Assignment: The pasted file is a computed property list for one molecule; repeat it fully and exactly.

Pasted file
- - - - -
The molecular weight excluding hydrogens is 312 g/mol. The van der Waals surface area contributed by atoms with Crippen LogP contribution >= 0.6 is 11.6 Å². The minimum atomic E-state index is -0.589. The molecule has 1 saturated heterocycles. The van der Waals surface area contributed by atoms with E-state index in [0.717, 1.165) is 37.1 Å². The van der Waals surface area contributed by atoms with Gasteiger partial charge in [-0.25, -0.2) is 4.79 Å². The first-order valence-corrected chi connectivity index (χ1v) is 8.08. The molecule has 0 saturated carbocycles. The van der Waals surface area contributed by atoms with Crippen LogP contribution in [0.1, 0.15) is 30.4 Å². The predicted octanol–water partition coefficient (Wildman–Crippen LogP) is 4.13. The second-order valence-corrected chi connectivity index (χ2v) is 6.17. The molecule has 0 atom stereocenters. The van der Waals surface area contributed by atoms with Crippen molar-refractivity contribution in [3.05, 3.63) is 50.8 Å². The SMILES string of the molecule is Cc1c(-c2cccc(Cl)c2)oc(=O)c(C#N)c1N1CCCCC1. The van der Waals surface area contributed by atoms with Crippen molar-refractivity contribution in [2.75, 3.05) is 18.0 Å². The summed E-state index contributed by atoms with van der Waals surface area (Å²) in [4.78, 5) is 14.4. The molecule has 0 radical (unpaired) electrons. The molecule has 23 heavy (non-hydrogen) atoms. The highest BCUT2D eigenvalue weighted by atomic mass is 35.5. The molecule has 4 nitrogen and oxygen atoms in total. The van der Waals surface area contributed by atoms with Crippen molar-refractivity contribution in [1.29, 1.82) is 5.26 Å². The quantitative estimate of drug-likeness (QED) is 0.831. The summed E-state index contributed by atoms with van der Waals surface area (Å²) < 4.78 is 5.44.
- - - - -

The molecular weight excluding hydrogens is 312 g/mol. The van der Waals surface area contributed by atoms with Crippen LogP contribution >= 0.6 is 11.6 Å². The minimum atomic E-state index is -0.589. The molecule has 1 saturated heterocycles. The van der Waals surface area contributed by atoms with E-state index in [0.717, 1.165) is 37.1 Å². The van der Waals surface area contributed by atoms with Gasteiger partial charge in [-0.25, -0.2) is 4.79 Å². The first-order valence-corrected chi connectivity index (χ1v) is 8.08. The molecule has 0 saturated carbocycles. The van der Waals surface area contributed by atoms with Crippen LogP contribution in [0.1, 0.15) is 30.4 Å². The predicted octanol–water partition coefficient (Wildman–Crippen LogP) is 4.13. The second-order valence-corrected chi connectivity index (χ2v) is 6.17. The molecule has 0 atom stereocenters. The van der Waals surface area contributed by atoms with Crippen molar-refractivity contribution in [3.05, 3.63) is 50.8 Å². The SMILES string of the molecule is Cc1c(-c2cccc(Cl)c2)oc(=O)c(C#N)c1N1CCCCC1. The van der Waals surface area contributed by atoms with Crippen molar-refractivity contribution in [2.75, 3.05) is 18.0 Å². The summed E-state index contributed by atoms with van der Waals surface area (Å²) in [4.78, 5) is 14.4. The molecule has 0 radical (unpaired) electrons. The molecule has 23 heavy (non-hydrogen) atoms. The highest BCUT2D eigenvalue weighted by atomic mass is 35.5. The molecule has 4 nitrogen and oxygen atoms in total. The van der Waals surface area contributed by atoms with Crippen molar-refractivity contribution in [1.29, 1.82) is 5.26 Å². The quantitative estimate of drug-likeness (QED) is 0.831. The summed E-state index contributed by atoms with van der Waals surface area (Å²) < 4.78 is 5.44.